Quite a portion of Java developers use OSX. OSX makes a very nice Development environment, far better than windows.

Here's hoping that Oracle pick up Java for OSX, otherwise say good bye to apps like OpenOffice and a whole section of users ( i.e., Java developers - Java is ranked 1 or 2 most used language.

The notion that Java is slow is a myth, by the way.

Its quite irontic that Apple are deprecating Java on OSX since Apple use Java quite a lot - for example, Apple discussion board is JSP.
 

wolfenkraft

macrumors regular
Mar 6, 2008
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i cant figure out how i can get java programming working using my "windows instructed papers" from uni, therefore i already have no other choice but to use a windows virtual machine *bleh*
That's just you not knowing what you're doing... It's fully compatible. I'm guessing you're dealing with classpath issues?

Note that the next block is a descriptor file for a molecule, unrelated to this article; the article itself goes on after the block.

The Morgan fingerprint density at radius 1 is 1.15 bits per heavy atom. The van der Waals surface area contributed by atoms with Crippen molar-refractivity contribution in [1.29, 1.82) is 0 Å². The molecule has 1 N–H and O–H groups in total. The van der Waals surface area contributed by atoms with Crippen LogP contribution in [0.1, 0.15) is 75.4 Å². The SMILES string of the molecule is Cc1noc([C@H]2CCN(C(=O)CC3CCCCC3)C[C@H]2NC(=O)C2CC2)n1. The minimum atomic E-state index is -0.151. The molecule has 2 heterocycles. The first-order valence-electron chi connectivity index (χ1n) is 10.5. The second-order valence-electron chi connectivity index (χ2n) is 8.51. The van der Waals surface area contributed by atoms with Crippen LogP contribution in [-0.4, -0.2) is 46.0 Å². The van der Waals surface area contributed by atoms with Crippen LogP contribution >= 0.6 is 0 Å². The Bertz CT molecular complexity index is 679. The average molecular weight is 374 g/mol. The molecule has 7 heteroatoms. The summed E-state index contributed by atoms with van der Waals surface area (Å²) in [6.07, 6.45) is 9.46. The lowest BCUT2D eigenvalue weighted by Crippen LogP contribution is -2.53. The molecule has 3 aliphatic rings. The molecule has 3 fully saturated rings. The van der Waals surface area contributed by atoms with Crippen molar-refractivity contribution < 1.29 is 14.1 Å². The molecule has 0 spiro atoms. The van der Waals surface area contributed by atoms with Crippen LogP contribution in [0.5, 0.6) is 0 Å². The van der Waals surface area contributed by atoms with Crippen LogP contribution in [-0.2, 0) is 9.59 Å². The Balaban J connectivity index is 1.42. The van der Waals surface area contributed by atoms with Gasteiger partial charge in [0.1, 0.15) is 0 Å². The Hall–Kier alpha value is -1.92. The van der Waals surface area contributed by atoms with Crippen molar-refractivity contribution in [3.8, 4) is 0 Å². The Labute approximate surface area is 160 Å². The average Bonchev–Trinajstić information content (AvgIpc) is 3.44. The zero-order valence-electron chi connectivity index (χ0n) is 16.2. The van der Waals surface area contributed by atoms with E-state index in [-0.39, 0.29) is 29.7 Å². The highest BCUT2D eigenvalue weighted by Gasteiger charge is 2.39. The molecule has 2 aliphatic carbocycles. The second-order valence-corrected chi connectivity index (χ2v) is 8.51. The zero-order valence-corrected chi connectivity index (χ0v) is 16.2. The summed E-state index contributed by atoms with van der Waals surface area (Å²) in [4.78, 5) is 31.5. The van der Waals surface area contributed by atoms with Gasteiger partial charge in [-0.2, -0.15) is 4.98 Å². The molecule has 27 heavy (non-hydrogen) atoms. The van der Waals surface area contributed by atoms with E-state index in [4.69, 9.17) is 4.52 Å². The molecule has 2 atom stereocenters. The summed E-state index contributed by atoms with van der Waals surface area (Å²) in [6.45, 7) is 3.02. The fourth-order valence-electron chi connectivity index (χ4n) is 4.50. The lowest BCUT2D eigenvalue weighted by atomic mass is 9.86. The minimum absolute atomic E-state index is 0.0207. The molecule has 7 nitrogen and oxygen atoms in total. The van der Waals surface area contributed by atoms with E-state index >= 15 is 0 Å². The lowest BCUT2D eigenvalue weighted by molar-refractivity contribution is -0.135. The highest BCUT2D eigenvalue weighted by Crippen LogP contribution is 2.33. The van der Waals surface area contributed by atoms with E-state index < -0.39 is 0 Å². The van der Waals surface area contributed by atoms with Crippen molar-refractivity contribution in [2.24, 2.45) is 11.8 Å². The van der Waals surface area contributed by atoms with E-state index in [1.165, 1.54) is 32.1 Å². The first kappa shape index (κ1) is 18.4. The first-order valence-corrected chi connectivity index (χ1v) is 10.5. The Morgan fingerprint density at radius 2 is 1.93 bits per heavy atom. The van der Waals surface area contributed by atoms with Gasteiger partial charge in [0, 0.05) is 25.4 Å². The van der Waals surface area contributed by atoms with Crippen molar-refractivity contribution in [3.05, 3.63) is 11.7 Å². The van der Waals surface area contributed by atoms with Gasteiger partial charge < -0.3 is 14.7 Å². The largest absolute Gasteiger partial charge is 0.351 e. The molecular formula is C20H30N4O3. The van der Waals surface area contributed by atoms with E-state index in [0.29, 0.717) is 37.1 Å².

As for the larger issue... I'm torn. Apple has been an awful steward of Java for OS X. How long did it take us to get Java 6? Years. That's ridiculous. Java for Mac is really slow. I'm looking forward to the prospect of getting security updates in a more timely manner.

But, there's always the option that we'll get stuck using the awful Open Java that isn't 100% compatible and is nowhere near as optimized as even normal Java (just from my experience using both on Linux).

We'll see. This is actually a big deal. I work at a huge company and all development that isn't mainframe or absurdly high frequency is done in Java. We have over 4k webapps on WebSphere and Java. We're looking into allowing developers to use Macs instead of their current thinkpads. This might destroy that initiative.
 

Some Guy 555

macrumors regular
May 26, 2009
194
0
A sad day.

Quite a portion of Java developers use OSX. OSX makes a very nice Development environment, far better than windows.

Here's hoping that Oracle pick up Java for OSX, otherwise say good bye to apps like OpenOffice and a whole section of users.

The notion that Java is slow is a myth, by the way.